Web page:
Which SAT II Subject Tests to Take
There are three types of SAT II tests: those you must take,
those you should take, and those you shouldn’t take.
- The SAT II tests you must take are those
that are required by the colleges you are interested in.
- The SAT II tests you should take are tests that aren’t
required but that you’ll do well on, thereby impressing the colleges
looking at your application.
- You shouldn’t take the SAT II tests that aren’t required
and that cover a subject you don’t feel confident about.
Determining Which SAT II Tests Are Required
To find out if the colleges to which you are applying
require that you take a particular SAT II test, you’ll need to do
a bit of research. Call the schools you’re interested in, look at college
web pages, or talk to your guidance counselor. Often, colleges request
that you take the following SAT II tests:
- The Writing SAT II test
- One of the two Math SAT II tests (either Math IC or Math
- Another SAT II in some other subject of your choice
Not all colleges follow these guidelines, however, so
you should take the time to research which tests you need to take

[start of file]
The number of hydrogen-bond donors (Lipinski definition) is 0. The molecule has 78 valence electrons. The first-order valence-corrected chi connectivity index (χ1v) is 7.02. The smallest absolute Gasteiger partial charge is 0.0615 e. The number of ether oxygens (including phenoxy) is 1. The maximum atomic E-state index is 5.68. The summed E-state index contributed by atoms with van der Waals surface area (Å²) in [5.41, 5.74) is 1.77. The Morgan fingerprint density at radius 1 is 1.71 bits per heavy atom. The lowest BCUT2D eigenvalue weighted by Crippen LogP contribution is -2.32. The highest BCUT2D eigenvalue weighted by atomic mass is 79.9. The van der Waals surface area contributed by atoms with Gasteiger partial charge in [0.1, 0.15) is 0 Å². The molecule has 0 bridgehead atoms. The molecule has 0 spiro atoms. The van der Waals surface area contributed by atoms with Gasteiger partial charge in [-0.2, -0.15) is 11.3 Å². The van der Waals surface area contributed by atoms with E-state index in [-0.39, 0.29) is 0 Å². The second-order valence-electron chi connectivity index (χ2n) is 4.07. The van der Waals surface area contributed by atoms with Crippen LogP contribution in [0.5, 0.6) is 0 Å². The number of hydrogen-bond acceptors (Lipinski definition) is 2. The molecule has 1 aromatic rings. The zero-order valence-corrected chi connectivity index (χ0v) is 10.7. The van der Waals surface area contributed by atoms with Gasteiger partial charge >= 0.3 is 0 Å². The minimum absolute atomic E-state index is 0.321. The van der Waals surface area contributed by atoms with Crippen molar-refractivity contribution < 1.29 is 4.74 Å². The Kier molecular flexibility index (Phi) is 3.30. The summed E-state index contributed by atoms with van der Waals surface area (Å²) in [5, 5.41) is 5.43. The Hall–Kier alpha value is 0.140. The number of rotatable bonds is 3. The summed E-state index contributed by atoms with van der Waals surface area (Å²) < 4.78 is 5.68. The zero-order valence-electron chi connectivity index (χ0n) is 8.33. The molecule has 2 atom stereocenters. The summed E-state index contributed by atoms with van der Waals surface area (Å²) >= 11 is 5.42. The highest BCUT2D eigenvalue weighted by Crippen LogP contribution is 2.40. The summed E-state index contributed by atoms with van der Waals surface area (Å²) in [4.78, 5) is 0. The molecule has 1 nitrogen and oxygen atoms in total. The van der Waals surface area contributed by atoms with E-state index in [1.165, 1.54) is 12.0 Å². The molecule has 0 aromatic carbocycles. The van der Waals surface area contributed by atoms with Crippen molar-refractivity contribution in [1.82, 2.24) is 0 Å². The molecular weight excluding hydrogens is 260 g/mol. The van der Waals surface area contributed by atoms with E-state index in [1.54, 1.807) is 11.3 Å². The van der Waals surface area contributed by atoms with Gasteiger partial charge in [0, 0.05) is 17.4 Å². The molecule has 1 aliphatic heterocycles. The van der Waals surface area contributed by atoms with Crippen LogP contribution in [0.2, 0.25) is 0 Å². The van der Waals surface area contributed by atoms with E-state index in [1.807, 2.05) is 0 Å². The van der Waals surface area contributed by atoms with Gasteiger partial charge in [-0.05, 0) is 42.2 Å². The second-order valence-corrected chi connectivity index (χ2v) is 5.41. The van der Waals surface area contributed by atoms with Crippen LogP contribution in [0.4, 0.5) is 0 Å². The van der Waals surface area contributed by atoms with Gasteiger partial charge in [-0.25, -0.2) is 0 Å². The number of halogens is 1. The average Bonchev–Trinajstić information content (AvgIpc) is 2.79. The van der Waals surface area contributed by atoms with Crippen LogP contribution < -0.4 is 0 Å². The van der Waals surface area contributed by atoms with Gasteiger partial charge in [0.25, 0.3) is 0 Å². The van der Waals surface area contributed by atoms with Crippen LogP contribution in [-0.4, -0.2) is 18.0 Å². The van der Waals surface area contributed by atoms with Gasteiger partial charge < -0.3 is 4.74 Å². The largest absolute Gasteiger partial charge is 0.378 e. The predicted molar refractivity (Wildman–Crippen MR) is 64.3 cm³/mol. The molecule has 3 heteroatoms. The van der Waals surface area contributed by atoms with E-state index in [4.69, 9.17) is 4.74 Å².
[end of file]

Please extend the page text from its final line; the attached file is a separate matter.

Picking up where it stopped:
in order to apply to the colleges that interest you.
Deciding Which Math SAT II to Take
Some students take both Math SAT II tests, but there really
isn’t a good reason for it. Instead, you should choose to take one
test over the other. You should make this choice based on several
Test content. The two tests cover similar
topics, but the Math IIC covers more material than the Math IC does.
Level IC covers three years of college-preparatory math: two years
of algebra and one year of geometry. Level IIC assumes that in addition
to those three years, you’ve also taken a year of trigonometry and/or
||Plane geometry (lines and angles, triangles,
||Solid geometry (cubes, cylinders, cones, spheres,
||Coordinate geometry (in two dimensions)
||Trigonometry (properties and graphs of sine,
cosine, and tangent functions, identities)
||Statistics and sets (distributions, probability,
permutations and combinations, groups and sets)
||Miscellaneous topics (logic, series, limits,
complex and imaginary numbers)
|Math IIC (covers
all areas in Math IC with some additional concepts)
||Coordinate geometry (in two and three dimensions,
vectors, polar coordinates, parametric equations)
||Trigonometry (cosecant, secant, cotangent functions,
inverse functions in non-right triangles)
||Statistics and sets
Question Difficulty. Not only does the
Math IIC test cover additional topics, it also covers the basic
topics in more difficult ways than the Math IC test does.
Choice. As you choose between the two tests, keep in mind
the specific colleges you’re applying to. Colleges with a strong
focus on math, such as MIT and Cal Tech, require the Math IIC test.
Most other colleges have no such requirement, but some schools may
prefer that you take the IIC.
of the Test Curves. The two tests are scored by very different
curves. The Level IIC test is scored on a much more liberal curve:
you can miss six or seven questions at the IIC level and still achieve